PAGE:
Standard Cognition: Are AI grocery stores the future?

Online Shopping (Photo by Peter Vo)

Picture this: You walk into your local convenience store to grab some of your favorite candy, a pack of gum, and some iced tea. But then, you change your mind on the candy and decide that a nice muffin would fit that craving. You’re almost ready but then change your mind again and grab that candy bar, after all. Now you might be thinking, so what? What has this got to do with anything? Well, imagine instead of going to the cashier to ring up your items, you could just walk-out and the charge would automatically go through your phone without you having to do anything. How, might you ask? Standard Cognition has programmed their cameras to use item identification software that can detect what products you grab, put back, grab again, and so on, and sync those straight to your phone wallet through an application without any action on your part. 

Crazy, right? As for facial recognition, which can be a worry for some people and government bodies, they don’t need to use any. The cameras solely identify the product and the actions taken upon the product. In fact, CEO and co-founder, Jordan Fisher, explains that with their data, companies will get irreplaceable data that records consumer habits on whether their product was picked up and put back down, and what product that same consumer picked up instead of their product.

Standard Cognition is already making waves and it is only three years old, getting its start in 2017 out of San Francisco, CA. They use Artificial Intelligence (AI) to modernize grocery shopping for established brick-and-mortar retailers through a retrofit model. In the last three years they have raised $86 million from investors after completing their Series B round of funding, with some of their board members including, Devdutt Yellurkar of Charles River Ventures, Inc., Alastair Mitchell of EQT Partners AB, and Gary Tan of Initialized Capital Management LLC, as well as investors from Y Combinator.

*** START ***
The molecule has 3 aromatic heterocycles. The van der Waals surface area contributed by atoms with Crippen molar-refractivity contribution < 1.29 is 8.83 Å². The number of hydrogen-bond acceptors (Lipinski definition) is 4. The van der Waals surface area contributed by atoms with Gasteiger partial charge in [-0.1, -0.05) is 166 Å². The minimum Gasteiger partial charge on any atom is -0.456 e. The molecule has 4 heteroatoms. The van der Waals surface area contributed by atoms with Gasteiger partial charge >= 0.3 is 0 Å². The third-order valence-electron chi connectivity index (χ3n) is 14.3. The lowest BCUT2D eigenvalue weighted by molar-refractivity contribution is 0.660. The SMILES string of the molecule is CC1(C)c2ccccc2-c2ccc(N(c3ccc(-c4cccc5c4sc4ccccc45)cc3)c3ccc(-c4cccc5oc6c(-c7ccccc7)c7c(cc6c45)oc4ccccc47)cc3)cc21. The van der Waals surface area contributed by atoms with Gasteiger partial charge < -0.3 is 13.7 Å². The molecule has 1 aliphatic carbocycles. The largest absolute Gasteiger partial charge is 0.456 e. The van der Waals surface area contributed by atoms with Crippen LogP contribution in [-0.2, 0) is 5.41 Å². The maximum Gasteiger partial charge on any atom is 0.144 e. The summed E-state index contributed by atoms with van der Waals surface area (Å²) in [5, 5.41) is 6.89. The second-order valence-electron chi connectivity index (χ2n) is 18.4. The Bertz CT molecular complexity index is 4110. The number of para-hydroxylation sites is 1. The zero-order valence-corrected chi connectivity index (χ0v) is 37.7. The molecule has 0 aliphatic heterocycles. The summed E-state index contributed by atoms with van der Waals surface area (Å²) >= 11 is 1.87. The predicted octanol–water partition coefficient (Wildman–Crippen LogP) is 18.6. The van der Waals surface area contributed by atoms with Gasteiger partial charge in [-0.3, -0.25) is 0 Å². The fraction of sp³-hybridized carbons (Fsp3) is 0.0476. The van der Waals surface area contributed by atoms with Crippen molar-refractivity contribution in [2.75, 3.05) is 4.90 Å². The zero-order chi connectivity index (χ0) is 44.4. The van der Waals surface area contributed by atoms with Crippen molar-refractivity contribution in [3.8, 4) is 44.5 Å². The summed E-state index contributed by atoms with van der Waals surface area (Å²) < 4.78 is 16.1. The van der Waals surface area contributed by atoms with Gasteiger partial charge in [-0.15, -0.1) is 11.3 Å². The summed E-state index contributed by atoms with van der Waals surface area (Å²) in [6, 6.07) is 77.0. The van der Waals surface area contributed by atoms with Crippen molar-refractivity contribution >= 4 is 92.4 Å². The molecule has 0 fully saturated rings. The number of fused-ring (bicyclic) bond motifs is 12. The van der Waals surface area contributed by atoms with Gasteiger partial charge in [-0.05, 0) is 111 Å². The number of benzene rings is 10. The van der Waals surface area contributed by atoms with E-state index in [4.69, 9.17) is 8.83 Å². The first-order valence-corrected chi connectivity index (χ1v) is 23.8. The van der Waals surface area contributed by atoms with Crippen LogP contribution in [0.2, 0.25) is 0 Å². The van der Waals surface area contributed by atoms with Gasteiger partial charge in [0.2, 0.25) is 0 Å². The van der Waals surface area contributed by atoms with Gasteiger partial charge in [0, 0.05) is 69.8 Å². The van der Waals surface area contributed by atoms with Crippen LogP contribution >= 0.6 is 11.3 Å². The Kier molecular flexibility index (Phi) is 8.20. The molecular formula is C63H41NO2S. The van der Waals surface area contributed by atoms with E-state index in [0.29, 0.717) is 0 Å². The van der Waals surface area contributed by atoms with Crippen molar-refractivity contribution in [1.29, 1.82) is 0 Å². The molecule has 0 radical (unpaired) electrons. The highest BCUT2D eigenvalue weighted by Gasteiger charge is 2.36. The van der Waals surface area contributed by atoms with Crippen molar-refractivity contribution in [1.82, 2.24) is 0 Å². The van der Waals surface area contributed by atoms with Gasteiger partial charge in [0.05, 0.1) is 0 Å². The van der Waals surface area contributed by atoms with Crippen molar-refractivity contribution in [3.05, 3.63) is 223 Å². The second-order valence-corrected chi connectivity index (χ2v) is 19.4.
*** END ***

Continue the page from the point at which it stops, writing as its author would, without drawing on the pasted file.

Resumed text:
They are private, for-profit, and are made up of around 100 employees. They have made three acquisitions, including Checkout Technologies, DeepMagic, and, collected six trademarks and 23 registered patents, and have a deal to create an “autonomous checkout store” at the Worcester Red Sox new venue set to open in April 2021, on top of their already established convenience store titled, “Standard Store” in San Francisco with their technology actively being tested. Through their acquisitions and partnerships, their goal is to journey into the international scape, especially Japan, to share their technology, which can be particularly beneficial in a COVID-19 world.

Their strongest competitor is the retail giant, Amazon. They launched their Amazon Go team around the same time Standard Cognition was founded. However, the Amazon Go technology costs $1 million to establish and it is not meant to be retrofit or to be used by their brick-and-mortar competitors. Furthermore, they use scanner technology with hundreds of cameras and scanners throughout the stores, versus Standard Cognition’s few cameras that use item identification.

What would this mean for retail employees? Well, their jobs would be obsolete if stores became completely automated. However, this is not going to happen for a while and there will still be a need for human intervention in the beginning, and the possibility for humans to answer questions until we all become adept in solely engaging with robots. 

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